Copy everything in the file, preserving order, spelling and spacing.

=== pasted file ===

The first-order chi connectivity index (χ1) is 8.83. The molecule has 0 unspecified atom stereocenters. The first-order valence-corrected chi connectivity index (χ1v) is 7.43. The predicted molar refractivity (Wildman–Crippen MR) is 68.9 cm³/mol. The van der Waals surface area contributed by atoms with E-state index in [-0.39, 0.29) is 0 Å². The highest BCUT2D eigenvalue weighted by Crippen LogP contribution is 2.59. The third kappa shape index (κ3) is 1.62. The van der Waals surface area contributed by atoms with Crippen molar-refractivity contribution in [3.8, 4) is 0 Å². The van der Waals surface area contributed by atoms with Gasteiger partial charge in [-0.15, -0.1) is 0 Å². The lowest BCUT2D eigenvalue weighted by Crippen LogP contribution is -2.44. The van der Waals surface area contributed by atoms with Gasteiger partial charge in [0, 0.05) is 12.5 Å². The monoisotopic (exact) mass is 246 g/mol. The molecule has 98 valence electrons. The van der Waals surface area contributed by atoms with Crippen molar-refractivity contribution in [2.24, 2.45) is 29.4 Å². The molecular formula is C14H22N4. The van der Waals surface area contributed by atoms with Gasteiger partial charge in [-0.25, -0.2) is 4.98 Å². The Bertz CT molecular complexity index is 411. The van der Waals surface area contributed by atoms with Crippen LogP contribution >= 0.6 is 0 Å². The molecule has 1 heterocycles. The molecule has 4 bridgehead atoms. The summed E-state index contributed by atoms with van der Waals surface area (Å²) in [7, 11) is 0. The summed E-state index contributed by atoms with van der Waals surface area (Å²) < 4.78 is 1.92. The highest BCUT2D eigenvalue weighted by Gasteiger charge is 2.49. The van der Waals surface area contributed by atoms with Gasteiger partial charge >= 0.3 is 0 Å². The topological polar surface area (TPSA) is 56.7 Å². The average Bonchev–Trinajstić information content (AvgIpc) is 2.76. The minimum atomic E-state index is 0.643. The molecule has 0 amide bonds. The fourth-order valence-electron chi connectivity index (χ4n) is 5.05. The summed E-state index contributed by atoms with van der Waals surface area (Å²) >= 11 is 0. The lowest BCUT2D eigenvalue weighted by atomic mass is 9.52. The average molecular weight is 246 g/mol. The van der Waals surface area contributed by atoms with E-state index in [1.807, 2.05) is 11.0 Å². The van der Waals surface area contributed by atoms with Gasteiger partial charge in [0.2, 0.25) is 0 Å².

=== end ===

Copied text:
The first-order chi connectivity index (χ1) is 8.83. The molecule has 0 unspecified atom stereocenters. The first-order valence-corrected chi connectivity index (χ1v) is 7.43. The predicted molar refractivity (Wildman–Crippen MR) is 68.9 cm³/mol. The van der Waals surface area contributed by atoms with E-state index in [-0.39, 0.29) is 0 Å². The highest BCUT2D eigenvalue weighted by Crippen LogP contribution is 2.59. The third kappa shape index (κ3) is 1.62. The van der Waals surface area contributed by atoms with Crippen molar-refractivity contribution in [3.8, 4) is 0 Å². The van der Waals surface area contributed by atoms with Gasteiger partial charge in [-0.15, -0.1) is 0 Å². The lowest BCUT2D eigenvalue weighted by Crippen LogP contribution is -2.44. The van der Waals surface area contributed by atoms with Gasteiger partial charge in [0, 0.05) is 12.5 Å². The monoisotopic (exact) mass is 246 g/mol. The molecule has 98 valence electrons. The van der Waals surface area contributed by atoms with Crippen molar-refractivity contribution in [2.24, 2.45) is 29.4 Å². The molecular formula is C14H22N4. The van der Waals surface area contributed by atoms with Gasteiger partial charge in [-0.25, -0.2) is 4.98 Å². The Bertz CT molecular complexity index is 411. The van der Waals surface area contributed by atoms with Crippen LogP contribution >= 0.6 is 0 Å². The molecule has 1 heterocycles. The molecule has 4 bridgehead atoms. The summed E-state index contributed by atoms with van der Waals surface area (Å²) in [7, 11) is 0. The summed E-state index contributed by atoms with van der Waals surface area (Å²) < 4.78 is 1.92. The highest BCUT2D eigenvalue weighted by Gasteiger charge is 2.49. The van der Waals surface area contributed by atoms with Gasteiger partial charge >= 0.3 is 0 Å². The topological polar surface area (TPSA) is 56.7 Å². The average Bonchev–Trinajstić information content (AvgIpc) is 2.76. The minimum atomic E-state index is 0.643. The molecule has 0 amide bonds. The fourth-order valence-electron chi connectivity index (χ4n) is 5.05. The summed E-state index contributed by atoms with van der Waals surface area (Å²) >= 11 is 0. The lowest BCUT2D eigenvalue weighted by atomic mass is 9.52. The average molecular weight is 246 g/mol. The van der Waals surface area contributed by atoms with E-state index in [1.807, 2.05) is 11.0 Å². The van der Waals surface area contributed by atoms with Gasteiger partial charge in [0.2, 0.25) is 0 Å².